The upshot of the myth is that the lady was fickle but not wicked. After all her lover’s death is really due to nature—had it not been storming he would have seen the danger. Therefore she bears little responsibility as it really was the fault of the weather. Sugimoto, writing in 1925, states, “It was the storm that caused his death.”
The story jumped from the ranks of quaint myth when I happened across an article in The Japan Times. It reported on the trial of a Hiroshima man who had been charged in the death of his four year-old son. The boy had been acting up at the dinner table and the father punished him by pouring water over him and locking him naked on the veranda in freezing weather. The boy died of exposure. The court found the father not guilty of manslaughter and stated there was no clear connection between the father’s acts and his son’s death.
As a Westerner I have difficulty with this. Steeped in our own justice and accountability traditions I don’t think I will ever really understand. It’s difficult not to lapse into stereotypes. To my way of thinking the court was exhibiting cultural behaviour that hadn’t changed substantively in hundreds of years. You can begin to grasp the difficulty involved in any attempt to get a handle on someone else’s givens.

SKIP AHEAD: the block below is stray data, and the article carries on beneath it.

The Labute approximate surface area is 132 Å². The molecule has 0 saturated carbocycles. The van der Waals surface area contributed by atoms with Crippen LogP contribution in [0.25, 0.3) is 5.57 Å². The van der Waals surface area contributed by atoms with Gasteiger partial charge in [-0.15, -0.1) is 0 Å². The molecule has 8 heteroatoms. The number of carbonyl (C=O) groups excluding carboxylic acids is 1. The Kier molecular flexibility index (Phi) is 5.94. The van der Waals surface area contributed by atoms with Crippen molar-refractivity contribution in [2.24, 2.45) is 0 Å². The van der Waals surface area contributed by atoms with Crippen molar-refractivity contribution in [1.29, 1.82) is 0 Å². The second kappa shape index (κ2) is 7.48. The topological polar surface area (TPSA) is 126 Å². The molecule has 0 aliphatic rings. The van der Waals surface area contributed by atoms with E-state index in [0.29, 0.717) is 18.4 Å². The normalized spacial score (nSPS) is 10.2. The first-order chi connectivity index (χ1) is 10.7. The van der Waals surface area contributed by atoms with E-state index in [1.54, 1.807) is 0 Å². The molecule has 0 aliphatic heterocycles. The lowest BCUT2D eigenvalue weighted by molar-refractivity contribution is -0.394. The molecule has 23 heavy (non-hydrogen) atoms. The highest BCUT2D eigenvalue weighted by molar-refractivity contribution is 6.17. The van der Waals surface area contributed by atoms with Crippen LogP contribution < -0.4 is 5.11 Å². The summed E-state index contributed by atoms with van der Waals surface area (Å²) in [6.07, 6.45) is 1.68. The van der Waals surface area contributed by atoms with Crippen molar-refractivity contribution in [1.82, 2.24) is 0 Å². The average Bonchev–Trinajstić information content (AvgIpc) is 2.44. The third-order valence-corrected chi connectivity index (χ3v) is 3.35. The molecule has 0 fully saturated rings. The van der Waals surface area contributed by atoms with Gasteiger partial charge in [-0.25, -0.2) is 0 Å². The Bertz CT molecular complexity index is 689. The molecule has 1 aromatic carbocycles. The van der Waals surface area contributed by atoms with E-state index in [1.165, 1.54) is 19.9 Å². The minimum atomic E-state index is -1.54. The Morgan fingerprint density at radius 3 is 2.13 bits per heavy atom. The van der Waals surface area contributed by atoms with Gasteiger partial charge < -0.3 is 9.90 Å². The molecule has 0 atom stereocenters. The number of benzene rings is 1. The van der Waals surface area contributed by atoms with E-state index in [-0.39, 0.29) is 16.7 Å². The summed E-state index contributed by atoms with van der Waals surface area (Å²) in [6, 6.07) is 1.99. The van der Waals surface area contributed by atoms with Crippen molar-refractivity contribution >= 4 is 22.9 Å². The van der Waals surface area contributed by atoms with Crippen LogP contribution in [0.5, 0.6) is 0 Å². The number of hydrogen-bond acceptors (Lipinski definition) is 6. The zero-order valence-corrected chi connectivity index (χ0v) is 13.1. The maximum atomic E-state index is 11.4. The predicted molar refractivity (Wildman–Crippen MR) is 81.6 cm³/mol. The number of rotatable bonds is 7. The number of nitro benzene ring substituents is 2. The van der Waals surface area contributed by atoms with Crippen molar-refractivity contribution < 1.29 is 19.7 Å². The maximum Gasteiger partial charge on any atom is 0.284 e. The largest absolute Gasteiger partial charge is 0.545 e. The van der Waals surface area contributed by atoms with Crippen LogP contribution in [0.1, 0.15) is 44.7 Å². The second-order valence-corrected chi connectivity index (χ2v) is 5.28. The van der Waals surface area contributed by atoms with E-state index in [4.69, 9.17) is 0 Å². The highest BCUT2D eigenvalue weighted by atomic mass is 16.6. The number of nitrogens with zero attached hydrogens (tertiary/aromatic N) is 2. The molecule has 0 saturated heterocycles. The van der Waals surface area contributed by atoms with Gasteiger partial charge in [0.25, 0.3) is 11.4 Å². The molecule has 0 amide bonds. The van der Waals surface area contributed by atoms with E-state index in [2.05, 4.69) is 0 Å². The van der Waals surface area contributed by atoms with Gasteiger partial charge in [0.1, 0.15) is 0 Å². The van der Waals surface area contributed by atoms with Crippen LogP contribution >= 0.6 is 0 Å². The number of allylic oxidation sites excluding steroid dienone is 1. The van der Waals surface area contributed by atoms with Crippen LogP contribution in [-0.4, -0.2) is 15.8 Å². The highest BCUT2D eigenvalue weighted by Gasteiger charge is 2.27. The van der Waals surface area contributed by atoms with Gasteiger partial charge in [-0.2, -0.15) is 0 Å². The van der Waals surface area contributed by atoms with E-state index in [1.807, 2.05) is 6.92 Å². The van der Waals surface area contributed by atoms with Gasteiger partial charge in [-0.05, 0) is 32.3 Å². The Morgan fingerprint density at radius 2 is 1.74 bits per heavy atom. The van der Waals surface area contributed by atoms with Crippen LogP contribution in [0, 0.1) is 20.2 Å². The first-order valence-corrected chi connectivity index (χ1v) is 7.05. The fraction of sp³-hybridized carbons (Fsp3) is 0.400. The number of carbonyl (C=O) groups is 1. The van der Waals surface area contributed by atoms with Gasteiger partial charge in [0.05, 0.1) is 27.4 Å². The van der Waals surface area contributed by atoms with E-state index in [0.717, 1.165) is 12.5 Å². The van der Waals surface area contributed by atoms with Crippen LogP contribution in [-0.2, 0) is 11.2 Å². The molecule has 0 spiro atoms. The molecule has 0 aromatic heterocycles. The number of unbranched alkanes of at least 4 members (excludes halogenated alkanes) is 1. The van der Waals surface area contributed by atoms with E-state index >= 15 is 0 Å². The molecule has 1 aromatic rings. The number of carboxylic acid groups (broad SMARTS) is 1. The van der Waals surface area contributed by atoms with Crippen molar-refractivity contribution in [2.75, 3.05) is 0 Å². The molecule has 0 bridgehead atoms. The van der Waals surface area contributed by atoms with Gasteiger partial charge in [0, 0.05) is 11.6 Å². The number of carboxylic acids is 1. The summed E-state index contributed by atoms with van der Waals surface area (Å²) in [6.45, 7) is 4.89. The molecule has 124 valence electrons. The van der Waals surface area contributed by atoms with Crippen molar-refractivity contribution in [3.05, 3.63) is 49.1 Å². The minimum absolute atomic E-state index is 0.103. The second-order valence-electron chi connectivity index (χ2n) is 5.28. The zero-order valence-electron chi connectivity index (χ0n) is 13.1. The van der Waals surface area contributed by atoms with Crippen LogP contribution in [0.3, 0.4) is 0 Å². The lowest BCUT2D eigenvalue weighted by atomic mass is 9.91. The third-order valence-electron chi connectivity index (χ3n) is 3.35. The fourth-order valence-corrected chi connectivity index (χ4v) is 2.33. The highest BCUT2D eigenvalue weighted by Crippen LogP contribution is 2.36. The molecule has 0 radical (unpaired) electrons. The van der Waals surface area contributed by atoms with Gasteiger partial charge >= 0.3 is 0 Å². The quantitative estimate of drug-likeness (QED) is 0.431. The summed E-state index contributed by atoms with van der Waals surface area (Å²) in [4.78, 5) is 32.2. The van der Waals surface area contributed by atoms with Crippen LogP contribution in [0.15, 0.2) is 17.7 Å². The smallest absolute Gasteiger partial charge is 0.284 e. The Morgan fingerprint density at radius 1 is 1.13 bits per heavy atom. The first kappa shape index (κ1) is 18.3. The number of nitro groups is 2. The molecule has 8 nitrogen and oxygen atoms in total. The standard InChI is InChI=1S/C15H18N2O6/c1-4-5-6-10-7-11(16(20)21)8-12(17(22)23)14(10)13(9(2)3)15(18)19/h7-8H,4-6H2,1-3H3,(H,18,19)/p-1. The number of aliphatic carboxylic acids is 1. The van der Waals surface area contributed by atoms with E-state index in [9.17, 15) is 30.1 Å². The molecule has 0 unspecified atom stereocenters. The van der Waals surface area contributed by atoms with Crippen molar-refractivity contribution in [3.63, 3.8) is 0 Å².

The excursion to a foreign land is occasionally daunting. It requires travel on planes, boats, trains, buses or automobiles. But there is a trip I can take without leaving home, the trek to identify my givens. The latter journey is sometimes painful and will never be complete. I’ll often backslide into stereotypes.
Though the geography of culture is complex each of us carries a map. It shows the way to one of the great wonders of the world—the theatre of life’s experience—and playing there every day is the grand show of human diversity. My ticket includes transportation. The vehicles that will take me are patience, wonder and a sense of humor.